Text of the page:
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Need help disproving this

  1. Mar 12, 2010 #1
    1. The problem statement, all variables and given/known data

    Thanks for the help on the last problem. Here is the final problem set I'm stuck on:


    2. Relevant equations

    3. The attempt at a solution

    To me it seems that there will always be a positive c so that cg(n) is greater or equal to f(n). No matter how large n is, since there's no limit to how large c can be (can even be a decimal), wouldn't that always be possible?

  2. jcsd
  3. Mar 13, 2010 #2


    Staff: Mentor

    First off, g is not a polynomial, as it is not the sum of multiples of integral powers of n. It might be helpful for you to graph the two functions, because you would see that for n larger than about 20, the linear function dominates the other function. Although f(n) = 2n + 3 is a linear function and grows at only a constant rate, that rate is larger than that of the other function, for large enough n.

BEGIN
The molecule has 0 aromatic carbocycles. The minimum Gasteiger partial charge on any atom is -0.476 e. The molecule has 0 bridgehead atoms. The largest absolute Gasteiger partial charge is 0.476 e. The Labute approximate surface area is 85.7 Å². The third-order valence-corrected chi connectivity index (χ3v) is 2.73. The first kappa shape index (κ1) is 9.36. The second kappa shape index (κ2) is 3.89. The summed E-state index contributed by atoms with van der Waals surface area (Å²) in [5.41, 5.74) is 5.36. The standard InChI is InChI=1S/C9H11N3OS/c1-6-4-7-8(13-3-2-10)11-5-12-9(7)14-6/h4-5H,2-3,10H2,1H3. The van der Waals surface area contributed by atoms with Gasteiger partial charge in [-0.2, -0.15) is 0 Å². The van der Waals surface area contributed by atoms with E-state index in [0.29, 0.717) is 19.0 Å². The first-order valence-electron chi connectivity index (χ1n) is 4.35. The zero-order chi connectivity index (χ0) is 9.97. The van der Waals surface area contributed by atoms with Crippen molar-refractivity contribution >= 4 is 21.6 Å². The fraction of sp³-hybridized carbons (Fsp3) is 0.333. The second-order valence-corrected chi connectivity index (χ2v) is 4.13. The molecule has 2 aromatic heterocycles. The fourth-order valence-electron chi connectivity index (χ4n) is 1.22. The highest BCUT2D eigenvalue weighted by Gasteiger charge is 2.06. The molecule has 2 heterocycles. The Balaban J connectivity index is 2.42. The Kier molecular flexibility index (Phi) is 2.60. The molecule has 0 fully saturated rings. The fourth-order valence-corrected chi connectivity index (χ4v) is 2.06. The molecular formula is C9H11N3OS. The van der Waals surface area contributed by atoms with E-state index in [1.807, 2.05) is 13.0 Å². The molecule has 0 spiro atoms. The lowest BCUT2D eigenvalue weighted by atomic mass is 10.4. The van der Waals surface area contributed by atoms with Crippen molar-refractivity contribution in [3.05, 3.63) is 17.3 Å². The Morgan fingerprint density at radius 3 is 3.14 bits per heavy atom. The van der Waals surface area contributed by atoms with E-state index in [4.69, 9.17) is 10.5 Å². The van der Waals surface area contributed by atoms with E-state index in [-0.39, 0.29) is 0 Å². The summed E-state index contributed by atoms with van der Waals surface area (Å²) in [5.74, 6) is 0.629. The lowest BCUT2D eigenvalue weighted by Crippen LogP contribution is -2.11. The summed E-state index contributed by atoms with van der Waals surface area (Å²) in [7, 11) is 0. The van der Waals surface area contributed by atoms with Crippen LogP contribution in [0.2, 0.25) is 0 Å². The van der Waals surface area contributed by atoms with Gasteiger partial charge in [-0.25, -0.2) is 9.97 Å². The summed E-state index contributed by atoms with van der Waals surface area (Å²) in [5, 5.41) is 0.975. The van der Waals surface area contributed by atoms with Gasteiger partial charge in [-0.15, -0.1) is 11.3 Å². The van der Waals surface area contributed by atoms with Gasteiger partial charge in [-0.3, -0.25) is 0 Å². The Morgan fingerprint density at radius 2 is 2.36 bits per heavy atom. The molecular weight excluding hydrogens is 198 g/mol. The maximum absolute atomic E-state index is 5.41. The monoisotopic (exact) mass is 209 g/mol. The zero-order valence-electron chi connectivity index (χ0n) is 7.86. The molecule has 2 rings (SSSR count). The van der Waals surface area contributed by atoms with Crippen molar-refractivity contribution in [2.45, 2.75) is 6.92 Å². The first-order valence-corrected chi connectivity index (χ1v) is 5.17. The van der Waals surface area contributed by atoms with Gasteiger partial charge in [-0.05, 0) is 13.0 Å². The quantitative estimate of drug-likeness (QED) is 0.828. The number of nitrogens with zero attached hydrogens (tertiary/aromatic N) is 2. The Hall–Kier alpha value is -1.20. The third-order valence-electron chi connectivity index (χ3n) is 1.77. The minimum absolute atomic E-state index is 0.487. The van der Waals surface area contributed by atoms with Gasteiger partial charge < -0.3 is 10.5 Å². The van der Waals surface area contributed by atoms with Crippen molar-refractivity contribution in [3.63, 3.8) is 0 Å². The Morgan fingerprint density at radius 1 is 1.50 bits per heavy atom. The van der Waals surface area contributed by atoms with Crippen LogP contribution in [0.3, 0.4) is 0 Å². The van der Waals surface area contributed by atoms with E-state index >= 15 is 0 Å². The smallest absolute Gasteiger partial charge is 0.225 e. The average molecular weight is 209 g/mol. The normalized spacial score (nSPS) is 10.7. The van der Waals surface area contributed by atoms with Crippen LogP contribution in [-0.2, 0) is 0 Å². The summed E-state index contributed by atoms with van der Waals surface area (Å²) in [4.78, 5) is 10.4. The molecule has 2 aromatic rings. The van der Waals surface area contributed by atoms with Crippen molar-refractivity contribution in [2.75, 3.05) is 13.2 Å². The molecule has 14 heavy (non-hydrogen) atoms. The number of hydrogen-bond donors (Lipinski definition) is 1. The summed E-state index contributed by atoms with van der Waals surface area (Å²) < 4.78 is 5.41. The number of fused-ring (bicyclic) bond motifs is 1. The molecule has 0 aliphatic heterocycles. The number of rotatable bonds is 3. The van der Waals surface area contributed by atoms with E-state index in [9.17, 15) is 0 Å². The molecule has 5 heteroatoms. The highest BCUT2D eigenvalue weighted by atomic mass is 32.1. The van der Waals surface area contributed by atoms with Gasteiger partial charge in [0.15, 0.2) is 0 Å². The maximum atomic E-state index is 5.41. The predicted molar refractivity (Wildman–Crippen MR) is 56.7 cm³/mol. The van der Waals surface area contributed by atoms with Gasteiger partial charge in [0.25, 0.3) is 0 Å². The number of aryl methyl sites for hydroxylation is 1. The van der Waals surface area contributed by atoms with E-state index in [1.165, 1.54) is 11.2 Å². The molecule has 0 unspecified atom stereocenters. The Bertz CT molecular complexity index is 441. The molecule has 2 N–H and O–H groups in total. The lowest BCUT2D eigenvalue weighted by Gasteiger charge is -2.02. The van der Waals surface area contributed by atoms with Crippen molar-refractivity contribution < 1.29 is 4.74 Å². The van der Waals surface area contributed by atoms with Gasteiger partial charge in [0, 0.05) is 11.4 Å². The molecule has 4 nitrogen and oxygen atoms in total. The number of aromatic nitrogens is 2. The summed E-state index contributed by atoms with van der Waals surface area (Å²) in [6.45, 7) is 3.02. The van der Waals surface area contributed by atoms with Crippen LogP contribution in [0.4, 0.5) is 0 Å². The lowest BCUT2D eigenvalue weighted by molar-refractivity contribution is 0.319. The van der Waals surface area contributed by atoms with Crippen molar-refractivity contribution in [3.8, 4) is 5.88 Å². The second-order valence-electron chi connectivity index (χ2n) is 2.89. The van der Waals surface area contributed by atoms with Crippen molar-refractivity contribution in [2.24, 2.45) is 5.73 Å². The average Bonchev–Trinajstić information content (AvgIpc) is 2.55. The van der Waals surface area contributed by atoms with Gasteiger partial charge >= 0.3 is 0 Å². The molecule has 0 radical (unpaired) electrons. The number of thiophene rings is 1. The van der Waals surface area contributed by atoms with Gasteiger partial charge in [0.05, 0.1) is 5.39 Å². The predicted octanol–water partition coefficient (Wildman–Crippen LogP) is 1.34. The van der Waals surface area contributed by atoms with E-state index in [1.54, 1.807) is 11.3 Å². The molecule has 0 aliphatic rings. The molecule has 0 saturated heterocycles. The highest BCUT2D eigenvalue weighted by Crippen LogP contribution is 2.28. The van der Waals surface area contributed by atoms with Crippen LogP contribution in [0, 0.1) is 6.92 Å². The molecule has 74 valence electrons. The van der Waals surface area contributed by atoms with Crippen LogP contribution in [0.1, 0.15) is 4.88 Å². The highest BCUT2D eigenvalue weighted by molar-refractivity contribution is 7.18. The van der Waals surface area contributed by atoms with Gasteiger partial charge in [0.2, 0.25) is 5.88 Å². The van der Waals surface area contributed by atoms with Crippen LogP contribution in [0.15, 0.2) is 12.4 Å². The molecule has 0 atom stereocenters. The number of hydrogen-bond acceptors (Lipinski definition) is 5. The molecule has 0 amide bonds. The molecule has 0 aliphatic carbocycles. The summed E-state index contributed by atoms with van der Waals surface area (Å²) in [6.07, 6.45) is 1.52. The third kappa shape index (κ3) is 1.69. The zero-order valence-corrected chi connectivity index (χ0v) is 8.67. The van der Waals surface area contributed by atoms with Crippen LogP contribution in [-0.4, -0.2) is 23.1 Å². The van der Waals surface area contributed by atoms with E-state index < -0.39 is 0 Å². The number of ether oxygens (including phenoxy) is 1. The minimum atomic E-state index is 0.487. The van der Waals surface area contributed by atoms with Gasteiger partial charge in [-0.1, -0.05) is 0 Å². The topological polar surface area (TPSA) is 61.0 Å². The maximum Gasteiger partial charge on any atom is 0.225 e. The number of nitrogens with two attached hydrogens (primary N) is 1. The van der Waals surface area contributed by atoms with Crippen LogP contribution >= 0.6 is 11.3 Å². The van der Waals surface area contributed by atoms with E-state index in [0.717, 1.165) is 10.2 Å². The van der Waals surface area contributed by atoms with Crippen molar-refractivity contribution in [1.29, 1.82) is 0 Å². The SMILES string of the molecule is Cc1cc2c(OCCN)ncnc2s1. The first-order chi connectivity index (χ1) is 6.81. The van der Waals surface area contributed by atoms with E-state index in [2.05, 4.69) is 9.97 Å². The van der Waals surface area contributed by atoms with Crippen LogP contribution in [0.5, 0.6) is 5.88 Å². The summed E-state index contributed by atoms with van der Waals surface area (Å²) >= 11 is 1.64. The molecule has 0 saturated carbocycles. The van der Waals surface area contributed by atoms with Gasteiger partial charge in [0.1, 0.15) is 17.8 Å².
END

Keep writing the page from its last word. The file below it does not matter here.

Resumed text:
4. Mar 13, 2010 #3
    Oooh I see. Since c is fixed and chosen before the n, then there will always be an n that contradicts the statement right?

    I'm guessing the same thing applies to this other problem right?

    Last edited: Mar 13, 2010
  5. Mar 13, 2010 #4


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    Staff Emeritus
    Science Advisor
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    Yes, essentially. For the first problem, there's no fixed value of c that works because you can always make n large enough so that the inequality doesn't hold. In other words, no such c exists.
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